Elizabeth Dole, Secretary of Labor, Petitioner, v. Arco Chemical Company and Occupational Safety and Healthreview Commission, Respondents, 921 F.2d 484 (3d Cir. 1990)

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US Court of Appeals for the Third Circuit - 921 F.2d 484 (3d Cir. 1990)

Argued Oct. 30, 1990. Decided Dec. 14, 1990


Robert P. Davis, Sol. of Labor, Cynthia L. Attwood, Ass'n Sol., Ann Rosenthal, Laura V. Fargas (argued), U.S. Dept. of Labor, Washington, D.C., for petitioner.

Thomas M. Melo, Gregory B. Richards (argued), Bracewell & Patterson, Houston, Tex., for respondent Arco Chemical Co.

Before MANSMANN, COWEN and ALITO, Circuit Judges.

OPINION OF THE COURT

MANSMANN, Circuit Judge.


This case comes to us on a petition for review filed by the Secretary of Labor pursuant to Section 11(b) of the Occupational Safety and Health Act of 1970 ("the Act"), 29 U.S.C. § 660(b) (1977). The Secretary asks that we review an order of the Occupational Safety and Health Review Commission which finalized the decision of an administrative law judge denying the Secretary's motion to amend the complaint and which granted summary judgment in favor of Arco Chemical Company, Inc. Because we conclude that the administrative law judge abused his discretion in failing to allow the Secretary to amend her complaint, we will grant the petition for review and will remand this matter to the Commission for further proceedings consistent with this opinion.

Although the parties controvert some of the historical facts, for the purposes of this discussion, we rely on the following facts generally agreed to by both parties as set forth in their briefs. On September 13, 1988, Arco employees conducted a fire control training exercise for a group of newly-hired employees. This exercise, which was conducted at the facilities of the Lyondell Petrochemical Company in Houston, Texas, involved the use of portable fire extinguishers owned by Lyondell Petrochemical Company.1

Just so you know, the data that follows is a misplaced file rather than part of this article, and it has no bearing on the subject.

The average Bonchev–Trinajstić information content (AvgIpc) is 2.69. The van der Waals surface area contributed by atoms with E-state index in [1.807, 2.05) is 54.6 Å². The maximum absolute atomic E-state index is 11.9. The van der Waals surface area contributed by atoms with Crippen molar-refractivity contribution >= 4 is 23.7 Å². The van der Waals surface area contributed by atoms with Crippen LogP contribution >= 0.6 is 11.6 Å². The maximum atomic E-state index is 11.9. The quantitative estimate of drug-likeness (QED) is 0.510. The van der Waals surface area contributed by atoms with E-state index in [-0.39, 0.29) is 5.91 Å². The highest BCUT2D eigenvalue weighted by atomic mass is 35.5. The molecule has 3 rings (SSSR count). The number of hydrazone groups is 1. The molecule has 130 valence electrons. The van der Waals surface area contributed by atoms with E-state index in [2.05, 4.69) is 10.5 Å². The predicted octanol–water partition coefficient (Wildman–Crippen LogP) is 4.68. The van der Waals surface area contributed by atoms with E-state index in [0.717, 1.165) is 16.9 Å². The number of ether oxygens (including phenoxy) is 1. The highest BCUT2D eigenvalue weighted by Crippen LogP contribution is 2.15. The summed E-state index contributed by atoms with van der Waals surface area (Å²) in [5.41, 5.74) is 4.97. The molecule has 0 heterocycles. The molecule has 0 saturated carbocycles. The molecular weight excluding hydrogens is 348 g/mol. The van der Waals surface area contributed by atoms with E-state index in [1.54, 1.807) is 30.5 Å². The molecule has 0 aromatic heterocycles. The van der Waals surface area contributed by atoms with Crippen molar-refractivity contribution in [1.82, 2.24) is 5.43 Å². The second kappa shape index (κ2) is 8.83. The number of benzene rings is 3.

Cherry Briggs, an Arco employee, was killed when the shell of a dry chemical fire extinguisher exploded as she attempted to charge it. Arco notified the Occupational Safety and Health Administration immediately following the accident. On the following day, an OSHA compliance officer inspected the site and the damaged extinguisher.

On October 5, 1988 OSHA cited Arco for serious violations of three OSHA regulations relating to required annual and monthly inspection and hydrostatic testing of portable fire extinguishers, 29 C.F.R. Secs. 1910.157(e) (2), 1910.157(e) (3), and 1910.157(f) (4) (1989).2  Arco contested the citation and the Secretary filed a complaint with the Commission. The allegations of the complaint differed somewhat from those in the original citation. In recognition of the fact that Arco did not own or control the portable fire extinguisher at issue, the complaint deleted allegations based upon the monthly and annual inspection requirements set forth in Sections 1910.157(e) (2) and (e) (3). The complaint retained the allegation based upon hydrostatic testing as set forth in Section 1910.157(f) (4) and added an allegation based upon the general responsibility of the employer with regard to inspection and maintenance of portable fire extinguishers as set forth in Section 1910.157(e) (1).3  The then maximum penalty of $640.00 for each of the two violations was proposed.

Answering the complaint, Arco denied liability and raised defenses including failure to state a claim. A hearing was scheduled for May 4, 1989.